Writer of the Week: Alison Carter


My Writer of the Week is Alison Carter. Alison’s actually Alan’s writer but I’ve “borrowed” her because of how her story Just This One Thing in this week’s issue got started…

You wrote this story to go with an illustration Alan sent you from our stock. Can you explain your thought process in coming up with the story?

When I get an emailed image, I take a day to stare at it. Slowly, the characters in the picture worm their way into my head. The boy is not cheerful; his granny-to-be looks like the one to solve his problem. Then details prompt me – his formal clothes said ‘wedding’. I think I had been talking to a teacher friend about the way kids need control over their environment. Writing fiction, you have to gather ideas like burrs, then pick them off and make your story.

Which do you prefer  – starting from nothing, or from a story starter like this? Do you ever look at an illustration Alan sends you and just think, nope, nothing here?

Never! Alan’s ‘image’ emails are a gift. Every experienced writer knows that ideas dry up. Getting characters ‘on a plate’ is a joy. They always have something to say.

Your stories are unfailingly varied and creative – where do you find the majority of your inspiration?

I steal – an eccentric character on the radio, a magazine real life story, a fragment of the plot of the film I’m watching while ironing. Historical events provide a rich vein: they supply ready-made obstacles for characters.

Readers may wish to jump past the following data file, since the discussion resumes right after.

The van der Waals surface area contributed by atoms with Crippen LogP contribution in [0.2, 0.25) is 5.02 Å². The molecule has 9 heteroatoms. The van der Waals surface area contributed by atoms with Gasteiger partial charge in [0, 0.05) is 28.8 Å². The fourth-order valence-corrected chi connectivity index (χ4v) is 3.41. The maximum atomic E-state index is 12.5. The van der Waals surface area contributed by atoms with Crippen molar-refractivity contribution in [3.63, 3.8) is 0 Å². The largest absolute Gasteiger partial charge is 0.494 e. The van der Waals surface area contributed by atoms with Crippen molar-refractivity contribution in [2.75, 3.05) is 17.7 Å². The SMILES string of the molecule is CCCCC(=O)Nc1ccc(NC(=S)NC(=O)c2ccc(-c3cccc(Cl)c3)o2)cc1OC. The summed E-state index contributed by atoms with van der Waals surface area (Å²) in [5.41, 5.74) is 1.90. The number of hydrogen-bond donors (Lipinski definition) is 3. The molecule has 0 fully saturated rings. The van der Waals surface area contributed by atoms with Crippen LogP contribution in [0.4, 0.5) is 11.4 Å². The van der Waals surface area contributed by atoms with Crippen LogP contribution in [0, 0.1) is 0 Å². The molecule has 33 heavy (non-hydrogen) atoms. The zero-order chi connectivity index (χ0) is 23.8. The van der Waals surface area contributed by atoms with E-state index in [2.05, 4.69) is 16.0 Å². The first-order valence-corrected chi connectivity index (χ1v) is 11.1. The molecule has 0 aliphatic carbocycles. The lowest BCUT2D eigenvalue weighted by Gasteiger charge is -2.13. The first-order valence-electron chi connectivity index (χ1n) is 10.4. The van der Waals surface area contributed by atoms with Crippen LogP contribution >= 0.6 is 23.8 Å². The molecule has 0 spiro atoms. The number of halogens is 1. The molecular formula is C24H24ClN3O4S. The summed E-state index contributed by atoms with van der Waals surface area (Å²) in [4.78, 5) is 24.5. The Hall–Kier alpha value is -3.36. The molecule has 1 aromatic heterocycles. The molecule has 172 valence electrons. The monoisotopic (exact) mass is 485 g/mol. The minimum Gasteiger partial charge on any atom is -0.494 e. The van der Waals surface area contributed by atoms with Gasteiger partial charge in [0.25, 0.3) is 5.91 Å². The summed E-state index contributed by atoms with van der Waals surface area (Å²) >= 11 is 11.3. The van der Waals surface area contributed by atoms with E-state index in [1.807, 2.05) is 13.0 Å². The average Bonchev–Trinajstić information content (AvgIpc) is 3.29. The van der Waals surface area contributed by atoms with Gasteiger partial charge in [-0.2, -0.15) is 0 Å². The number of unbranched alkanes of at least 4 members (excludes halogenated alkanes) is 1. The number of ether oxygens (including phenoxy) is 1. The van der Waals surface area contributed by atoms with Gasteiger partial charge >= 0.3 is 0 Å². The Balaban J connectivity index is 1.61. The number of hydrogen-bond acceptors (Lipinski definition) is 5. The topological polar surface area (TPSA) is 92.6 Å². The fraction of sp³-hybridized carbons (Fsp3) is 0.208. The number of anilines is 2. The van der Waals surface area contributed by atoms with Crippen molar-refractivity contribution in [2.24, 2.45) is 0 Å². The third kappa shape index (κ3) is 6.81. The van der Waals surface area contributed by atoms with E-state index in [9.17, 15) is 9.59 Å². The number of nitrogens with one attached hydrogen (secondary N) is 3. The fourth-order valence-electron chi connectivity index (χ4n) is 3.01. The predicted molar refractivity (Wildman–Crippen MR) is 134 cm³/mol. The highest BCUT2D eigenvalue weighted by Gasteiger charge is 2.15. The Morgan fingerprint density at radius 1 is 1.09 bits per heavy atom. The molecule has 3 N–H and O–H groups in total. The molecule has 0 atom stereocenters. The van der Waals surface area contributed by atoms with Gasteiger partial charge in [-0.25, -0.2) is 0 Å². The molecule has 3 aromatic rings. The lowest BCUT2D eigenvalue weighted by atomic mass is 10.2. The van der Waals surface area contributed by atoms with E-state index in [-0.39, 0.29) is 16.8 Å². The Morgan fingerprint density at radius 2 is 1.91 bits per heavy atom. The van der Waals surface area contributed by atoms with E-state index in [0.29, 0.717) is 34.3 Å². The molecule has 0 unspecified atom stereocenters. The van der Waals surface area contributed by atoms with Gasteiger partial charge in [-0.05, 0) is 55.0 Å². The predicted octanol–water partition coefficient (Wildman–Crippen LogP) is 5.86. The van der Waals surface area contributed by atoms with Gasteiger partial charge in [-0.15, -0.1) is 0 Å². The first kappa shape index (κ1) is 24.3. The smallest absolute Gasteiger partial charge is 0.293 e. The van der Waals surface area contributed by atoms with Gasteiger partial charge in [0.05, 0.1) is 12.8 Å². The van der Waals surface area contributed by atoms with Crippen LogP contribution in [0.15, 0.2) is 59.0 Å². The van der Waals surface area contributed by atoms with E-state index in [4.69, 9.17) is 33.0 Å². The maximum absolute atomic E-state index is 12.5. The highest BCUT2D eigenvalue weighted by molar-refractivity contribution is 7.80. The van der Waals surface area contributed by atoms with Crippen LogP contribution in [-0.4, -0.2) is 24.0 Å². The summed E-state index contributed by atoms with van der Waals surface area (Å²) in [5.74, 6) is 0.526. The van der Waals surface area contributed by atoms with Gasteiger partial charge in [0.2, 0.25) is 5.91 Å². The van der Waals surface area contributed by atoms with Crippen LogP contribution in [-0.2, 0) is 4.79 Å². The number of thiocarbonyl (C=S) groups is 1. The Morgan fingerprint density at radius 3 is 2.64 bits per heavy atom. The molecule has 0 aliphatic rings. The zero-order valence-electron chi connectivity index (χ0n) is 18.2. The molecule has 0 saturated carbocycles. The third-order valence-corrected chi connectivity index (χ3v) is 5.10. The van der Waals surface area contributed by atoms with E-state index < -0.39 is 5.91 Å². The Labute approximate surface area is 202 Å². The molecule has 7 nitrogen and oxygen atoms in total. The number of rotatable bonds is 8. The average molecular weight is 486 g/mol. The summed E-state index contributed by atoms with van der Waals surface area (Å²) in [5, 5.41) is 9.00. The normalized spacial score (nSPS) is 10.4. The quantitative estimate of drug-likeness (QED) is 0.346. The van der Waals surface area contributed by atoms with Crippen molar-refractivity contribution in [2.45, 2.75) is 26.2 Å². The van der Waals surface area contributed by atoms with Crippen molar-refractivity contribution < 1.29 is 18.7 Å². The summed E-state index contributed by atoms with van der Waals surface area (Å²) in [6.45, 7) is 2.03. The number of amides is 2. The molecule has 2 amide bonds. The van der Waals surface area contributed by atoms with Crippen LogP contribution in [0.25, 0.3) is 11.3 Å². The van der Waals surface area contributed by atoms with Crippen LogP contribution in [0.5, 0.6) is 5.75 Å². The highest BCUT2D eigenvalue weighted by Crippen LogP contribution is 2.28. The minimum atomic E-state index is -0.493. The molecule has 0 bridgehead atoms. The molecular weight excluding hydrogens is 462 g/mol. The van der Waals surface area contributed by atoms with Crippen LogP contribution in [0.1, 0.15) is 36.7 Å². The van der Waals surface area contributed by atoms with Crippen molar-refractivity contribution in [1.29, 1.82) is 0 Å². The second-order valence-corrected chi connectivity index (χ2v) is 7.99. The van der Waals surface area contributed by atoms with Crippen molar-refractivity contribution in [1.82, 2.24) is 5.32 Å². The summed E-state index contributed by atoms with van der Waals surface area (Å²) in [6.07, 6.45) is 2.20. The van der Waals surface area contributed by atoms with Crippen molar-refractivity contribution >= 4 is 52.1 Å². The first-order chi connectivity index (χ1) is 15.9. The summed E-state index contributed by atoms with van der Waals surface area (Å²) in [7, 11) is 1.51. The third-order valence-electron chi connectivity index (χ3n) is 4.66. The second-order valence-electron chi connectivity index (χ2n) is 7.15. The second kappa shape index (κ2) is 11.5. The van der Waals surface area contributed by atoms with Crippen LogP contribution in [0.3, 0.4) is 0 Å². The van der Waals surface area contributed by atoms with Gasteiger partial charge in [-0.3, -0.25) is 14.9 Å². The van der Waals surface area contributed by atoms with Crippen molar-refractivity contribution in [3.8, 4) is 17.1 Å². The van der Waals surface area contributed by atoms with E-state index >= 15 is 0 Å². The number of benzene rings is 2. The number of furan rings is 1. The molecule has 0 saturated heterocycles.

Many writers switch from short stories to serials to novels. You’ve taken the first of those steps – do you have a novel on your to-do list?

I’m scared. A novel is so … big. I’ve read a lot of bad ones, and I don’t want to write one of those. Also, I enjoy the craft of short stories and serials. It’s hard to abandon something one is competent at for a stab in the dark.

Notebook and pencil or laptop? Kitchen table or study? Blank wall or inspiring view?

My desktop Mac, and being alone. But I am always emailing ‘improvement’ notes to myself while walking, or on a bus. You should see the gobbledegook in those emails!

And a PS: What’s your one top tip for aspiring writers?

Read Shirley’s blog post on Themes. Get a theme. Start there.

Shirley Blair

Fiction Ed Shirley’s been with the “Friend” since 2007 and calls it her dream job because she gets to read fiction all day every day. Hobbies? Well, that would be reading! She also enjoys writing fiction when she has time, long walks, travel, and watching Scandi thrillers on TV.

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